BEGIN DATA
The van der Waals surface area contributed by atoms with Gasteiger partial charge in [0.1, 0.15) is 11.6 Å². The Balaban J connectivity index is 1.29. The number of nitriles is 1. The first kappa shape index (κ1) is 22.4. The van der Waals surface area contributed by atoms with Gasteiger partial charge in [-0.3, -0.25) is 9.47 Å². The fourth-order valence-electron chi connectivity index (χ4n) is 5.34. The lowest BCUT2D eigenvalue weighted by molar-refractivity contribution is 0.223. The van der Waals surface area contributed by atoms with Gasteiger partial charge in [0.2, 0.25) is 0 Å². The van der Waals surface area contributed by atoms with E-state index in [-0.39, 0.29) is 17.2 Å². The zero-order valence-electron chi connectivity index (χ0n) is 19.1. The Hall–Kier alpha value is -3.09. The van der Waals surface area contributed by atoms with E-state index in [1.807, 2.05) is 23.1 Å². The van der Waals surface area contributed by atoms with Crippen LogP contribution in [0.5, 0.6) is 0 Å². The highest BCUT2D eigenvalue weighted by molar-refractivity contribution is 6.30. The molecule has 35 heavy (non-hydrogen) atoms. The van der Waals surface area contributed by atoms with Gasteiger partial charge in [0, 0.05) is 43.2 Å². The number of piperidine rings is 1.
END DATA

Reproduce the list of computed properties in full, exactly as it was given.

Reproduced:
The van der Waals surface area contributed by atoms with Gasteiger partial charge in [0.1, 0.15) is 11.6 Å². The Balaban J connectivity index is 1.29. The number of nitriles is 1. The first kappa shape index (κ1) is 22.4. The van der Waals surface area contributed by atoms with Gasteiger partial charge in [-0.3, -0.25) is 9.47 Å². The fourth-order valence-electron chi connectivity index (χ4n) is 5.34. The lowest BCUT2D eigenvalue weighted by molar-refractivity contribution is 0.223. The van der Waals surface area contributed by atoms with Gasteiger partial charge in [0.2, 0.25) is 0 Å². The van der Waals surface area contributed by atoms with E-state index in [-0.39, 0.29) is 17.2 Å². The zero-order valence-electron chi connectivity index (χ0n) is 19.1. The Hall–Kier alpha value is -3.09. The van der Waals surface area contributed by atoms with E-state index in [1.807, 2.05) is 23.1 Å². The van der Waals surface area contributed by atoms with Crippen LogP contribution in [0.5, 0.6) is 0 Å². The highest BCUT2D eigenvalue weighted by molar-refractivity contribution is 6.30. The molecule has 35 heavy (non-hydrogen) atoms. The van der Waals surface area contributed by atoms with Gasteiger partial charge in [0, 0.05) is 43.2 Å². The number of piperidine rings is 1.